I think I bought my Leatherman Wave in 1998 or 1999 shortly after that model first came out. Since then I’ve used it regularly for every conceivable thing: sawing branches, pulling splinters, tightening clutch cables, skinning small game, opening beers. If you have one, you know the list is endless.
Well, it’s been about 15 years, and this year, before we left for our summer sailing trip I noticed that one of the blades wasn’t locking anymore because the spring-steel locking tab had cracked. I remembered that Leatherman had an amazing warranty but I didn’t want to send the tool back because I knew I’d need it all summer which, of course, turned out to be true.
When we got back, I researched their warranty and found that, if anything goes wrong, they will repair or replace the tools within 25 years of purchase. I’d never heard of a warranty like that and happily sent mine in. About a week later a package came in the mail. Inside was a brand new Leatherman Wave. Fantastic!
In case your Leatherman has lasted longer than mine and you haven’t seen one in a while, here’s what the Wave—redesigned in 2004—looks like today.
In my opinion, it’s worth every penny and more.
OK, here’s the in-depth tour. One handle houses the can opener (which is also notched to strip wires) and the reversible-bit screwdriver. Leatherman also offers a “bit kit” (about $14) with multiple bits designed to fit that socket. The kit stores in a pocket in the nylon sheath. A bit driver extender is also available.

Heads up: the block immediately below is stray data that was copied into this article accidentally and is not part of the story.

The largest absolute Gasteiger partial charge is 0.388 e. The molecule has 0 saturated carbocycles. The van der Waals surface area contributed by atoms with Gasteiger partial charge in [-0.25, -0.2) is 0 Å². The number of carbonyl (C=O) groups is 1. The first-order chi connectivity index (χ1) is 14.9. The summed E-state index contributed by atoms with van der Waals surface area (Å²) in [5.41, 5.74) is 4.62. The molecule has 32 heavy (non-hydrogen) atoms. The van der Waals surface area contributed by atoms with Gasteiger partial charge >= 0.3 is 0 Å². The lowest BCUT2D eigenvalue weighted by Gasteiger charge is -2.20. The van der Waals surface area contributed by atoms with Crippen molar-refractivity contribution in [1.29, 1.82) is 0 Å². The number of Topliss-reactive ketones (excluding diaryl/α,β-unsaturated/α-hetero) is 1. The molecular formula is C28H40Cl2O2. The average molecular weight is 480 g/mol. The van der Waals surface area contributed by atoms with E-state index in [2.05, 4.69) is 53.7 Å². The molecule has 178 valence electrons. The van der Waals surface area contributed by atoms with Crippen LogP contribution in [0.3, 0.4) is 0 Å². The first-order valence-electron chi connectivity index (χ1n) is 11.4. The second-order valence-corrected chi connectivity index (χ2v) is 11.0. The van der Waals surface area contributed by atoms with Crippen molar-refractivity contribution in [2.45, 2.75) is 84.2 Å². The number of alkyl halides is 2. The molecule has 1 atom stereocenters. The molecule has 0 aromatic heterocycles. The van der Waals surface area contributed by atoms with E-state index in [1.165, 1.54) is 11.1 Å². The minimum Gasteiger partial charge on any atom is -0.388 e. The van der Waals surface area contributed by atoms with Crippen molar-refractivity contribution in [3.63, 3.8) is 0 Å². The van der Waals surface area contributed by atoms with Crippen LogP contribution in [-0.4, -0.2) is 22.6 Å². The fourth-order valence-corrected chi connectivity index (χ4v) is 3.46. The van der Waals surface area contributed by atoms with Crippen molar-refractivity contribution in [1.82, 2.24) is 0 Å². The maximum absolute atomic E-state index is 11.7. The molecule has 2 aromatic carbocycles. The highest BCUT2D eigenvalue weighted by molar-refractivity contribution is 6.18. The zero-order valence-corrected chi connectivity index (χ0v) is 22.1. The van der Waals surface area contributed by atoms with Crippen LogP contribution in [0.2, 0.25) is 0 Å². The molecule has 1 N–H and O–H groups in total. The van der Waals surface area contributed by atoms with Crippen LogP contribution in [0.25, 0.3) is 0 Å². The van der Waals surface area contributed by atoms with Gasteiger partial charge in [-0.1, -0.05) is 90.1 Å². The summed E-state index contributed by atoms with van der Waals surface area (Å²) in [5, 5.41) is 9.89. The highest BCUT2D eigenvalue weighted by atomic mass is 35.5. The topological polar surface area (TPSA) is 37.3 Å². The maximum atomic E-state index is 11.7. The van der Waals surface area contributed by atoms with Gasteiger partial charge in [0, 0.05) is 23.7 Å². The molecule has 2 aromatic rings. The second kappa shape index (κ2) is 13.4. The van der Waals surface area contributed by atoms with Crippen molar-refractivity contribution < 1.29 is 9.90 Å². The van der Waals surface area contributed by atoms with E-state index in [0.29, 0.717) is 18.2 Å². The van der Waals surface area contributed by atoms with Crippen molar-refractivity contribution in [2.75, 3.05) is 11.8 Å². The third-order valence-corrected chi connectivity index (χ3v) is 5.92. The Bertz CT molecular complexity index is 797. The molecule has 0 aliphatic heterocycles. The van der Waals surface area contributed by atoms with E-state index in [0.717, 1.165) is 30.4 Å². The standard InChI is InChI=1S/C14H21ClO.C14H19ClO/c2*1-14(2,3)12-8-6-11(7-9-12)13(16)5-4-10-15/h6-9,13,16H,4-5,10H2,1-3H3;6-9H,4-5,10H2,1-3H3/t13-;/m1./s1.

The other handle contains scissors, a tiny reversible screwdriver, and a large, flat-blade screwdriver. All of the tools on both sides now lock into place. You can see the lock release on the opposite handle in both the previous and next image. When fully open, the handles form a 7-1/2″ ruler.
Here are the pliers with cutting jaws for regular and hard wire.
The three blades and double-sided file are the same as before but now the blades won’t open unless the handles are fully closed.
Here’s another feature I’d wished for on my old Leatherman, a low-profile lanyard ring. The whole thing is beautifully engineered.
The company makes all kinds of pocket tools and knives now too. But here are a few of the multitools, and their features, in case you’re in the market. I’m really looking forward to using mine.
Via West County Explorer’s Club